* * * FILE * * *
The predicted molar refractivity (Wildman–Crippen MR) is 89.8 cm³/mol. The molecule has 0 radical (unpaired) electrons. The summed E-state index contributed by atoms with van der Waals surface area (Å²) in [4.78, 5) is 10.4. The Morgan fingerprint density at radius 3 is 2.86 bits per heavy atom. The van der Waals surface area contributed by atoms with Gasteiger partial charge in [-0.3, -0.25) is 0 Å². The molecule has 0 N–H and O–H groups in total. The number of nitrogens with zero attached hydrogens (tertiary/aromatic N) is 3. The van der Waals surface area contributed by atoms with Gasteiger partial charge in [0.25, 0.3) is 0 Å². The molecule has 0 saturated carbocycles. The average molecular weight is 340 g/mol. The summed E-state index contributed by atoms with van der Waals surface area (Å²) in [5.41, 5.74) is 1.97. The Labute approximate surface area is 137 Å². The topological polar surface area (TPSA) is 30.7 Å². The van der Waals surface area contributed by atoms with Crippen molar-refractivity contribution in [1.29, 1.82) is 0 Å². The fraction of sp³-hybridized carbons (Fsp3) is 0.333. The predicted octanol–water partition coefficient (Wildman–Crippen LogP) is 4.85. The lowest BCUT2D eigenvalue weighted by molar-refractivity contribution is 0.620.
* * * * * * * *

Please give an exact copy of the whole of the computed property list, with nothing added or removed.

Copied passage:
The predicted molar refractivity (Wildman–Crippen MR) is 89.8 cm³/mol. The molecule has 0 radical (unpaired) electrons. The summed E-state index contributed by atoms with van der Waals surface area (Å²) in [4.78, 5) is 10.4. The Morgan fingerprint density at radius 3 is 2.86 bits per heavy atom. The van der Waals surface area contributed by atoms with Gasteiger partial charge in [-0.3, -0.25) is 0 Å². The molecule has 0 N–H and O–H groups in total. The number of nitrogens with zero attached hydrogens (tertiary/aromatic N) is 3. The van der Waals surface area contributed by atoms with Gasteiger partial charge in [0.25, 0.3) is 0 Å². The molecule has 0 saturated carbocycles. The average molecular weight is 340 g/mol. The summed E-state index contributed by atoms with van der Waals surface area (Å²) in [5.41, 5.74) is 1.97. The Labute approximate surface area is 137 Å². The topological polar surface area (TPSA) is 30.7 Å². The van der Waals surface area contributed by atoms with Crippen molar-refractivity contribution in [1.29, 1.82) is 0 Å². The fraction of sp³-hybridized carbons (Fsp3) is 0.333. The predicted octanol–water partition coefficient (Wildman–Crippen LogP) is 4.85. The lowest BCUT2D eigenvalue weighted by molar-refractivity contribution is 0.620.